Murray Halberg

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Sir Murray Halberg
Murray Halberg ONZ (cropped).jpg
Halberg in 2008
Personal information
Birth nameMurray Gordon Halberg
Born(1933-07-07)7 July 1933
Eketāhuna, New Zealand
Died30 November 2022(2022-11-30) (aged 89)
Auckland, New Zealand
CountryNew Zealand
SportTrack and field
Coached byBert Payne
Arthur Lydiard
Achievements and titles
Personal best(s)1 mile: 3:57.5 (1958)
2 miles: 8:30.0 WR (1961)
3 miles: 13.10.0 WR (1961)
5000 m: 13:35.2 (1961)
10,000 m: 28:33.0 (1964)
4 x 1 mile relay: 16.23.8 WR (1961) (with Gary Philpott, Barry Magee & Peter Snell)

Sir Murray Gordon Halberg ONZ MBE (7 July 1933 – 30 November 2022) was a New Zealand middle-distance runner who won the gold medal in the 5000 metres event at the 1960 Olympics. He also won gold medals in the 3 miles events at the 1958 and 1962 Commonwealth Games. He worked for the welfare of children with disabilities since he founded the Halberg Trust in 1963.


Born in Eketāhuna on 7 July 1933,[1] Halberg later moved to Auckland, where he attended Avondale College. He was a rugby player in his youth, but suffered a severe injury during a game,[2] leaving his left arm withered. The next year, he took up running, seemingly being only more motivated by his disability. In 1951, he met Arthur Lydiard, who became his coach. Lydiard had been a famous long-distance runner, and had new ideas on the training of athletes. Three years later, Halberg broke through, winning his first national title on the senior level.

At the 1954 British Empire and Commonwealth Games he placed fifth in the mile. At the 1956 Olympics in Melbourne, Australia, he placed eleventh in the 1500 metres. Halberg won the gold medal in the three miles at the 1958 British Empire and Commonwealth Games and later the same year became the first sub four-minute miler from New Zealand. He won the New Zealand Sportsman of the Year for 1958.

For the 1960 Rome Olympics, Halberg focused on the longer distances, entering in the 5000 and 10000 m. Halberg won the 5000 m gold, on the same day countryman Peter Snell was victorious in the 800 m. Halberg later placed fifth in the 10,000 m.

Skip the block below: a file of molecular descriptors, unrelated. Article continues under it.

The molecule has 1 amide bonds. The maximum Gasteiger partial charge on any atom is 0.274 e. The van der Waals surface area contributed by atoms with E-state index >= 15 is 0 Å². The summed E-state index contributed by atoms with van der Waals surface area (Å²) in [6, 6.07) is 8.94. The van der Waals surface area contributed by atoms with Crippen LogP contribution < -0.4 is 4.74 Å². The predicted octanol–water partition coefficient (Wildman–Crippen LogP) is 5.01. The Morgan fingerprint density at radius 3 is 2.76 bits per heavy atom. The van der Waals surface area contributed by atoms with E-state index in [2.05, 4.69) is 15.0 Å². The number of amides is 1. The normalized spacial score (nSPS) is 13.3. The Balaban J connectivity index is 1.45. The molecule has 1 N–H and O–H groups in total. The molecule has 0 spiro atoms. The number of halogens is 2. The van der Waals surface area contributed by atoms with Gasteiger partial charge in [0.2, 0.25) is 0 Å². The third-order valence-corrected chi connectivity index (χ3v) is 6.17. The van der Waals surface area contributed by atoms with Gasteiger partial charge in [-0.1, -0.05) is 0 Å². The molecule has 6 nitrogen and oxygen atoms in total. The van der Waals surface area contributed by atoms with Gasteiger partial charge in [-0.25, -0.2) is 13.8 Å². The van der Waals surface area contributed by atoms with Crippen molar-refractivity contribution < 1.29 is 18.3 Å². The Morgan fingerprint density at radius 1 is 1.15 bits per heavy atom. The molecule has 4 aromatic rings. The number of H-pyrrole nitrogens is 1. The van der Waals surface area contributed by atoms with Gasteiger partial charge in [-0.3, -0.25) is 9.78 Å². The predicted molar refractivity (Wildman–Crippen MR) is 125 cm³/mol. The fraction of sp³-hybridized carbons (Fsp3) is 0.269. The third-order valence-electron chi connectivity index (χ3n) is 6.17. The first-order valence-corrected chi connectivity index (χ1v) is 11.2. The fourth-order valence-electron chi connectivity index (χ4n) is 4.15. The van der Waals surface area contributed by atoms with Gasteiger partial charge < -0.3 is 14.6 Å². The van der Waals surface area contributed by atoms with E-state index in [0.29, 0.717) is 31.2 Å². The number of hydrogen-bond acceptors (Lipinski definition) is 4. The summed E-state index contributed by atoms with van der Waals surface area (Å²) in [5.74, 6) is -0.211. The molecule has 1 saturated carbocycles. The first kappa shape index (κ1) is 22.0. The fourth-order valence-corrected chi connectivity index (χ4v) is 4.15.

The following year, Halberg set four world records in events over imperial distances. After carrying the flag at the opening ceremonies, Halberg successfully defended his three-mile title at the 1962 British Empire and Commonwealth Games. He closed out his running career at the 1964 Summer Olympics in Tokyo, finishing seventh in the 10,000 m.

In the 1961 New Year Honours, Halberg was appointed a Member of the Order of the British Empire, for services to athletics.[3] In the 1988 New Year Honours, he was appointed a Knight Bachelor, for services to sport and crippled children.[4] In the 2008 Queen's Birthday Honours, Halberg was appointed to the Order of New Zealand.[5] The following month he became only the fourth person to be awarded the Blake Medal, named after fellow countryman Sir Peter Blake, for his more than 50 years' service to athletics, and to children with disabilities.[2] In 1963 he set up The Halberg Trust, which supports children with disabilities to be active in sport, creation and leisure. The organisation rebranded in 2012 to become the Halberg Disability Sport Foundation. For many years the organisation has managed the New Zealand Sportsman of the Year Award, which is now called the Halberg Awards.

Halberg House of Hutt International Boys' School is named after Sir Murray Halberg,[6] and students in the house earn what are called "meter points" which relates to Sir Murray Halberg and his running career. Tauranga Boys' College also named a house after Sir Murray Halberg.[7] Halberg Crescent, in the Hamilton suburb of Chartwell, is named in Halberg's honour.[8]

Halberg died in Auckland on 30 November 2022, at the age of 89.[9][10]


  1. ^ McLintock, A. H (1966). "HALBERG, Murray Gordon, M.B.E." Te Ara – The Encyclopedia of New Zealand. Retrieved 22 March 2015.
  2. ^ a b "Murray Halberg". Archived from the original on 19 May 2022. Retrieved 22 March 2015.
  3. ^ "The London Gazette". 27 December 1960. p. 8928. Retrieved 22 March 2015.
  4. ^ "No. 51173". The London Gazette (3rd supplement). 31 December 1987. p. 33.
  5. ^ "The Order of New Zealand". New Zealand Gazette. 11 June 2008. p. 2561. Retrieved 22 March 2015.
  6. ^ "Halberg House". Hutt International Boys' School. Archived from the original on 2 April 2015. Retrieved 22 March 2015.
  7. ^ "Halberg house". Tauranga Boys' College. Archived from the original on 1 April 2015. Retrieved 22 March 2015.
  8. ^ "Honouring sportspeople". Waikato Times. 2 November 2012. p. 9.
  9. ^ "Olympic great Sir Murray Halberg dies, aged 89". Stuff. 1 December 2022.
  10. ^ "Murray Halberg obituary". The New Zealand Herald. 6 December 2022. Retrieved 6 December 2022.


  • A Clean Pair Of Heels: The Murray Halberg Story by Murray Halberg, with Garth Gilmour

External links[edit]

Sporting positions
Preceded by Men's 5000 m best year performance
Succeeded by
New award Lonsdale Cup of the New Zealand Olympic Committee
Succeeded by
Preceded by Leadership Award
Succeeded by